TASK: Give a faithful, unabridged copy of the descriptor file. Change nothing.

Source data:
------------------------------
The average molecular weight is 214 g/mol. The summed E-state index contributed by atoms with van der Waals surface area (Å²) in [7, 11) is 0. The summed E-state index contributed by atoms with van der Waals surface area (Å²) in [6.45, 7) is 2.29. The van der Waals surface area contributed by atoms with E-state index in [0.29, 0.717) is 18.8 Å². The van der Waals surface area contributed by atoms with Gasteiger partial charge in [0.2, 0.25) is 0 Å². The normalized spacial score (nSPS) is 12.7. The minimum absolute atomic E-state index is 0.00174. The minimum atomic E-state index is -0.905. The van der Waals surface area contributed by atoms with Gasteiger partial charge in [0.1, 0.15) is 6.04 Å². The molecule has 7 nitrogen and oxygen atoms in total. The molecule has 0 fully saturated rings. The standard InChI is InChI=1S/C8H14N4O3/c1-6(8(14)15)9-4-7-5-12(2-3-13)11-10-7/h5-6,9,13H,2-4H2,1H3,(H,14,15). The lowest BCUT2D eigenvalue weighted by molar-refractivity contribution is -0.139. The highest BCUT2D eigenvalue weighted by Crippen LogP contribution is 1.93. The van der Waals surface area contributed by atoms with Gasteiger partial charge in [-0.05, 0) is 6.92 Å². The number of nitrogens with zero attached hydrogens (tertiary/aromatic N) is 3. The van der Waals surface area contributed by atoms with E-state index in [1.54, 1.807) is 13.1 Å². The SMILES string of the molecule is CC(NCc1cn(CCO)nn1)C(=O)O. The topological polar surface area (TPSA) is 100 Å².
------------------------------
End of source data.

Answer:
The average molecular weight is 214 g/mol. The summed E-state index contributed by atoms with van der Waals surface area (Å²) in [7, 11) is 0. The summed E-state index contributed by atoms with van der Waals surface area (Å²) in [6.45, 7) is 2.29. The van der Waals surface area contributed by atoms with E-state index in [0.29, 0.717) is 18.8 Å². The van der Waals surface area contributed by atoms with Gasteiger partial charge in [0.2, 0.25) is 0 Å². The normalized spacial score (nSPS) is 12.7. The minimum absolute atomic E-state index is 0.00174. The minimum atomic E-state index is -0.905. The van der Waals surface area contributed by atoms with Gasteiger partial charge in [0.1, 0.15) is 6.04 Å². The molecule has 7 nitrogen and oxygen atoms in total. The molecule has 0 fully saturated rings. The standard InChI is InChI=1S/C8H14N4O3/c1-6(8(14)15)9-4-7-5-12(2-3-13)11-10-7/h5-6,9,13H,2-4H2,1H3,(H,14,15). The lowest BCUT2D eigenvalue weighted by molar-refractivity contribution is -0.139. The highest BCUT2D eigenvalue weighted by Crippen LogP contribution is 1.93. The van der Waals surface area contributed by atoms with Gasteiger partial charge in [-0.05, 0) is 6.92 Å². The number of nitrogens with zero attached hydrogens (tertiary/aromatic N) is 3. The van der Waals surface area contributed by atoms with E-state index in [1.54, 1.807) is 13.1 Å². The SMILES string of the molecule is CC(NCc1cn(CCO)nn1)C(=O)O. The topological polar surface area (TPSA) is 100 Å².